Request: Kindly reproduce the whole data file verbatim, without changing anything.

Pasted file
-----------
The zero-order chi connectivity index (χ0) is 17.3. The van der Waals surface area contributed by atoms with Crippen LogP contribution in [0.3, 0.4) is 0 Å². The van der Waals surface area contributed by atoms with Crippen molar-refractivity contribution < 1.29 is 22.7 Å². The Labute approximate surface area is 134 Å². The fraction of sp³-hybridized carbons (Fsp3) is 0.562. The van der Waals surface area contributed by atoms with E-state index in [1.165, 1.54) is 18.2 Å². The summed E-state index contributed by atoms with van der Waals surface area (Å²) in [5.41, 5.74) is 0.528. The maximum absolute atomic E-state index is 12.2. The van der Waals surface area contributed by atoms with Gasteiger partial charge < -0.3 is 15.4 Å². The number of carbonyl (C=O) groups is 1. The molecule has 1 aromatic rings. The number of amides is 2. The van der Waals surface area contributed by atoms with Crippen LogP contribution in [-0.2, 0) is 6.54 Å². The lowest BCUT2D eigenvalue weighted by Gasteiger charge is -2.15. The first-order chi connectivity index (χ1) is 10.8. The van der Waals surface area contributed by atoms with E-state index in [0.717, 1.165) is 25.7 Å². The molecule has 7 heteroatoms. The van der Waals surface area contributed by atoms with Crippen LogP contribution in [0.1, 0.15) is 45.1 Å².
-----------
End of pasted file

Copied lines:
The zero-order chi connectivity index (χ0) is 17.3. The van der Waals surface area contributed by atoms with Crippen LogP contribution in [0.3, 0.4) is 0 Å². The van der Waals surface area contributed by atoms with Crippen molar-refractivity contribution < 1.29 is 22.7 Å². The Labute approximate surface area is 134 Å². The fraction of sp³-hybridized carbons (Fsp3) is 0.562. The van der Waals surface area contributed by atoms with E-state index in [1.165, 1.54) is 18.2 Å². The summed E-state index contributed by atoms with van der Waals surface area (Å²) in [5.41, 5.74) is 0.528. The maximum absolute atomic E-state index is 12.2. The van der Waals surface area contributed by atoms with Gasteiger partial charge < -0.3 is 15.4 Å². The number of carbonyl (C=O) groups is 1. The molecule has 1 aromatic rings. The number of amides is 2. The van der Waals surface area contributed by atoms with Crippen LogP contribution in [-0.2, 0) is 6.54 Å². The lowest BCUT2D eigenvalue weighted by Gasteiger charge is -2.15. The first-order chi connectivity index (χ1) is 10.8. The van der Waals surface area contributed by atoms with E-state index in [0.717, 1.165) is 25.7 Å². The molecule has 7 heteroatoms. The van der Waals surface area contributed by atoms with Crippen LogP contribution in [0.1, 0.15) is 45.1 Å².